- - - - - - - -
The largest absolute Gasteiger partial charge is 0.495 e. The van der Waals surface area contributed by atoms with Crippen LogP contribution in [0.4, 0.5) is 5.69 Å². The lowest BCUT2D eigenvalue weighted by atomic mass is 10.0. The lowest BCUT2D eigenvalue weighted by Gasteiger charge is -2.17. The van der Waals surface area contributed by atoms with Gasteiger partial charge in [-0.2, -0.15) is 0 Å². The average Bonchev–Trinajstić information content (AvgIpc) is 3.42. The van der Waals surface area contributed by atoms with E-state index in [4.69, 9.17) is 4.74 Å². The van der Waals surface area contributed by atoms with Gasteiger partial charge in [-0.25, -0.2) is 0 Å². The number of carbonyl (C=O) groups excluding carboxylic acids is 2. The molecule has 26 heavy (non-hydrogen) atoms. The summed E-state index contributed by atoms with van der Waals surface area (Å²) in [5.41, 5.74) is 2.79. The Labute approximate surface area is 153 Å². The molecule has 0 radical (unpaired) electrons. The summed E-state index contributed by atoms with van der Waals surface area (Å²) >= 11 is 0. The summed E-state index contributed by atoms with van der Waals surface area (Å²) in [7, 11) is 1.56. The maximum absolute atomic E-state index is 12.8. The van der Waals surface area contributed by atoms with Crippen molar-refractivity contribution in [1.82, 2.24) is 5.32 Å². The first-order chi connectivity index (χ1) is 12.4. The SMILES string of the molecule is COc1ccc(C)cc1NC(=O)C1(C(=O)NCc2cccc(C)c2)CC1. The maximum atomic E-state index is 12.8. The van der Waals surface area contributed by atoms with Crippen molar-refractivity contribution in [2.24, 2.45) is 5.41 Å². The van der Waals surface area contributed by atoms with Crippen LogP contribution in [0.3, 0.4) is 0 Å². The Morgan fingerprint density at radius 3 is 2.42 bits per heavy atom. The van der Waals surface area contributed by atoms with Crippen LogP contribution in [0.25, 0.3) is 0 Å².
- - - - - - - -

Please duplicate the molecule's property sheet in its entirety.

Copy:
The largest absolute Gasteiger partial charge is 0.495 e. The van der Waals surface area contributed by atoms with Crippen LogP contribution in [0.4, 0.5) is 5.69 Å². The lowest BCUT2D eigenvalue weighted by atomic mass is 10.0. The lowest BCUT2D eigenvalue weighted by Gasteiger charge is -2.17. The van der Waals surface area contributed by atoms with Gasteiger partial charge in [-0.2, -0.15) is 0 Å². The average Bonchev–Trinajstić information content (AvgIpc) is 3.42. The van der Waals surface area contributed by atoms with E-state index in [4.69, 9.17) is 4.74 Å². The van der Waals surface area contributed by atoms with Gasteiger partial charge in [-0.25, -0.2) is 0 Å². The number of carbonyl (C=O) groups excluding carboxylic acids is 2. The molecule has 26 heavy (non-hydrogen) atoms. The summed E-state index contributed by atoms with van der Waals surface area (Å²) in [5.41, 5.74) is 2.79. The Labute approximate surface area is 153 Å². The molecule has 0 radical (unpaired) electrons. The summed E-state index contributed by atoms with van der Waals surface area (Å²) >= 11 is 0. The summed E-state index contributed by atoms with van der Waals surface area (Å²) in [7, 11) is 1.56. The maximum absolute atomic E-state index is 12.8. The van der Waals surface area contributed by atoms with Crippen molar-refractivity contribution in [1.82, 2.24) is 5.32 Å². The first-order chi connectivity index (χ1) is 12.4. The SMILES string of the molecule is COc1ccc(C)cc1NC(=O)C1(C(=O)NCc2cccc(C)c2)CC1. The maximum atomic E-state index is 12.8. The van der Waals surface area contributed by atoms with Crippen molar-refractivity contribution in [2.24, 2.45) is 5.41 Å². The van der Waals surface area contributed by atoms with Crippen LogP contribution in [0.3, 0.4) is 0 Å². The Morgan fingerprint density at radius 3 is 2.42 bits per heavy atom. The van der Waals surface area contributed by atoms with Crippen LogP contribution in [0.25, 0.3) is 0 Å².